My hearing is fine, thank you, but could you please speak up?
More than half of factory workers who thought they had excellent or good hearing actually suffered hearing loss and didn't even recognize the problem, a new study shows. Co-authors include Delbert Raymond, of Eastern Michigan University School of Nursing; Madeline Kerr, University of Minnesota School of Nursing.
A deeper look into the pathogen responsible for crown gall disease in plants
Next week's Journal of Biological Chemistry "Paper of the Week" by Wai Mun Huang and colleagues at the University of Utah Health Sciences Center and the University of Minnesota reveals new insights into the molecular properties of the rod-shaped soil bacterium Agrobacterium tumefaciens, the pathogen responsible for crown gall disease, a tumor-forming infection in plants, such as tomatoes, walnuts, grapes and beets.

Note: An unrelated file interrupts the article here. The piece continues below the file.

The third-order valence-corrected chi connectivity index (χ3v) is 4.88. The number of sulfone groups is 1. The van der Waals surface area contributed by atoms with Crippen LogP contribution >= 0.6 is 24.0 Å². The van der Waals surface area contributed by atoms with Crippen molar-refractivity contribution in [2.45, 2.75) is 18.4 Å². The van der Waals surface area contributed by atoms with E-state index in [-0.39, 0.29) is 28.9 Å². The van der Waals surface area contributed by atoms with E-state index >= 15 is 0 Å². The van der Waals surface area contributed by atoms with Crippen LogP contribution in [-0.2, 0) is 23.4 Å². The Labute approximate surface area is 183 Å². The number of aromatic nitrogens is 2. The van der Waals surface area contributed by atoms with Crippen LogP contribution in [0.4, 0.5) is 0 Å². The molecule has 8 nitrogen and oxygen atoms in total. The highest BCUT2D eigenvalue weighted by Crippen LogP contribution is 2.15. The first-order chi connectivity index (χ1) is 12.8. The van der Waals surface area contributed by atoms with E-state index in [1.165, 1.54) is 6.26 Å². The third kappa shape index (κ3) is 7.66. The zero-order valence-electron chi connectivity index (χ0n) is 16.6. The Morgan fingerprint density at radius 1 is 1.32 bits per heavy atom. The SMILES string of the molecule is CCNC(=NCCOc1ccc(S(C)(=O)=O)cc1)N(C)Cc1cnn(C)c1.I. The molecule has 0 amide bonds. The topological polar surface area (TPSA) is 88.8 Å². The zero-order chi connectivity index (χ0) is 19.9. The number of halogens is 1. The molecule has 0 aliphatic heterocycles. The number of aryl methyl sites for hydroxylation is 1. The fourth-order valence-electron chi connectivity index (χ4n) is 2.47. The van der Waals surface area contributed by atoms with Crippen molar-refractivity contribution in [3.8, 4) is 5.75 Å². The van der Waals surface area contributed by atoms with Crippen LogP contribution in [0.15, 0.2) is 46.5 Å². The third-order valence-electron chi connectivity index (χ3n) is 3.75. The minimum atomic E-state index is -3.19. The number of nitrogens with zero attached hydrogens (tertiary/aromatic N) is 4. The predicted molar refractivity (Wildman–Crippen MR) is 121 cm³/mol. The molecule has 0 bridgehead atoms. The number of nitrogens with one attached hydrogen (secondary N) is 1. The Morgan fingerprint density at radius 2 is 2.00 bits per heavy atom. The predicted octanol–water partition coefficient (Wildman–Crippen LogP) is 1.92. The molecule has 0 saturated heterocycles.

Business and Politics
University of Minnesota licenses Clinical Decision Support technology
Clinical Decision Support technology developed by University of Minnesota researchers will enable healthcare providers to improve preventative care, communication and coordination among clinicians, researchers, and patients. Minneapolis-based startup Omicron Health Systems, Inc. will incorporate the technology in its Population Health Management offering to research networks and healthcare organizations.
Rate Scandal Stirs Scramble for Damages